Plans by South Africa’s ruling African National Congress (ANC) to change the constitution to allow expropriation of land without compensation unnerved investors, a senior World Bank group executive said.
President Cyril Ramaphosa’s party made the acceleration of land redistribution a key issue ahead of 2019 elections, while pledging to carry out land reform in a way that does not threaten food security.
Most private land remains in the hands of the white minority more than two decades after the end of apartheid, making it a vivid symbol of wider disparities.
“If you create uncertainty in some aspects of your environment and land tenure is one of them, that is an aspect investors will look at,” Sérgio Pimenta, vice president for the Middle East and Africa at the International Finance Corporation (IFC), the World Bank’s private investment arm, told Reuters.
“What investors are looking for is certainty,” he said on the side lines of a meeting between the World Bank and member countries in Livingstone in Zambia.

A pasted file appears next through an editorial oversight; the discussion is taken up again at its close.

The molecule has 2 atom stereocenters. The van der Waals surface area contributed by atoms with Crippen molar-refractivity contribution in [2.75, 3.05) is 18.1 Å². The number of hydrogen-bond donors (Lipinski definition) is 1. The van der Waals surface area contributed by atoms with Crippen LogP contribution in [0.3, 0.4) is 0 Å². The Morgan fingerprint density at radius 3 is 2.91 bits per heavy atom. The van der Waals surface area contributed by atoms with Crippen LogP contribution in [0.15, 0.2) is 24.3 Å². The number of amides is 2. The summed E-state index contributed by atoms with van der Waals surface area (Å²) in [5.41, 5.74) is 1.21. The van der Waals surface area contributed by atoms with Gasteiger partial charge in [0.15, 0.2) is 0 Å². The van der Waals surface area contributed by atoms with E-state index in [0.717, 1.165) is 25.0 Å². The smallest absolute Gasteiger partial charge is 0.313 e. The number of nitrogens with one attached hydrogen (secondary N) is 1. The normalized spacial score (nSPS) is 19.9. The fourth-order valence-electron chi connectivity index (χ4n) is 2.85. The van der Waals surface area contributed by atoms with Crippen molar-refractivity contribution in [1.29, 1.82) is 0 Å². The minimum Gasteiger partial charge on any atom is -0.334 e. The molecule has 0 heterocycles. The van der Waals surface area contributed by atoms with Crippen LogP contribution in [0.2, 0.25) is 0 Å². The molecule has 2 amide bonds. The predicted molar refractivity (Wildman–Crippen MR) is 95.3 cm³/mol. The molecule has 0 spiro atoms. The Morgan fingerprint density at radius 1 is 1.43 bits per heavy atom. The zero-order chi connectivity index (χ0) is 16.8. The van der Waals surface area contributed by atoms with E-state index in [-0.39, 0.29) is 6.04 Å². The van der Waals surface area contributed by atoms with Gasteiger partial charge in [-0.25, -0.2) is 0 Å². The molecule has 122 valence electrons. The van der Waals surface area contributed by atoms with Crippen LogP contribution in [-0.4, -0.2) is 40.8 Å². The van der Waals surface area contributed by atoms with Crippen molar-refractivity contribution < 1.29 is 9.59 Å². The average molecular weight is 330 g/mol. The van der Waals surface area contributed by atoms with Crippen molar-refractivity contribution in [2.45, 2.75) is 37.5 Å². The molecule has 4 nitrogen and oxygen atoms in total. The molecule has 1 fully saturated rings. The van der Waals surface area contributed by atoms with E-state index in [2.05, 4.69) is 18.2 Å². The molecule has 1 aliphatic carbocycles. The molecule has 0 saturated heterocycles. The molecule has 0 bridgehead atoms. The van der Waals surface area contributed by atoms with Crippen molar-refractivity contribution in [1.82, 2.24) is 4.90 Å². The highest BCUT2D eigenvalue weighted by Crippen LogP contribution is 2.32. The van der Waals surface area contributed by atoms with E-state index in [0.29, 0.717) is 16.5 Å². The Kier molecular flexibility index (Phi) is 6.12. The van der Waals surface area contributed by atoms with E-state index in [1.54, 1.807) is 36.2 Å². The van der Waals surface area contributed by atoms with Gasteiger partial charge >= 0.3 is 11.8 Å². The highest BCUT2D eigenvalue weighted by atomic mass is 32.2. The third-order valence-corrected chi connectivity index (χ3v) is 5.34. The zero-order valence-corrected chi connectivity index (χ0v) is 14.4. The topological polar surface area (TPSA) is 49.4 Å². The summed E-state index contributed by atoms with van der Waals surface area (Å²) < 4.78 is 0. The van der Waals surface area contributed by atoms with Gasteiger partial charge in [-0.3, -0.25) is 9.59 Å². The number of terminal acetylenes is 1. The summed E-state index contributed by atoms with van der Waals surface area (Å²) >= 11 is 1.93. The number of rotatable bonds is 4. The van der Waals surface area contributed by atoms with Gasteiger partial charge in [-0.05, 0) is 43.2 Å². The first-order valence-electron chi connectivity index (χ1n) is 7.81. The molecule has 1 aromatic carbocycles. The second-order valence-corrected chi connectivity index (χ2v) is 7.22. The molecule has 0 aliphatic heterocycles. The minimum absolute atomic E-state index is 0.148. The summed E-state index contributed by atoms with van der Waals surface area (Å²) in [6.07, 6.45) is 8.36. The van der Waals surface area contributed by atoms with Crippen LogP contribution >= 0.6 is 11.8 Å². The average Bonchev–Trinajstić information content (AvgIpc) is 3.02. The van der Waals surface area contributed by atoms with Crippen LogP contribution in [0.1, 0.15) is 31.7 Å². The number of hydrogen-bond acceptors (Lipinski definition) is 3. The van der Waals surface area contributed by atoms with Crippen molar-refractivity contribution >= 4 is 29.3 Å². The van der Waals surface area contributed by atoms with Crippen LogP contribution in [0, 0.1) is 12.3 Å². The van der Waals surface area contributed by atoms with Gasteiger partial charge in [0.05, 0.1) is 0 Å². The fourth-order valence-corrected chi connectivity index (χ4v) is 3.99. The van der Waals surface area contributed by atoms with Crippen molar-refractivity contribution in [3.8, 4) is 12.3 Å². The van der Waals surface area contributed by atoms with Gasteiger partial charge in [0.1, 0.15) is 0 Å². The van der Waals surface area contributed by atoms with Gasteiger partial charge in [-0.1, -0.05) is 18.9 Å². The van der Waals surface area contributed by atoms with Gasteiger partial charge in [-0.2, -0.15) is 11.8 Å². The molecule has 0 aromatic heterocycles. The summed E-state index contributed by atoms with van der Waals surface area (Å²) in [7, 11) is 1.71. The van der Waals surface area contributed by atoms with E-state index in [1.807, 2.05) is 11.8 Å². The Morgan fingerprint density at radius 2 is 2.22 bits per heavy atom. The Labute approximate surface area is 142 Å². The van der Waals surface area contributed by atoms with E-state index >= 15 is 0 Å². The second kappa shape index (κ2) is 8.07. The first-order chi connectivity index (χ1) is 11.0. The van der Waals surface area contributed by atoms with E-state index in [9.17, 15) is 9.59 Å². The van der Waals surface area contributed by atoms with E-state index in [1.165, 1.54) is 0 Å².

“The land issue is a complex issue,” he said. “Whatever solution the government is looking at, creating an environment that is reliable is important.”
Public hearings on land redistribution were held earlier this year across South Africa, attracting large crowds and often emotional testimony.
A parliamentary committee will consider testimony and other contributions before recommending whether or not to change the constitution to allow land to be expropriated without compensation.
Pimenta said South Africa’s long-term economic outlook was positive. The Bank invested about $2 billion through the IFC over the last five to six years, he said.
Africa’s most industrialised economy is struggling with ballooning debt that risks pushing sovereign credit ratings deeper into “junk” territory. Other problems include cash-strapped state firms and a high unemployment rate.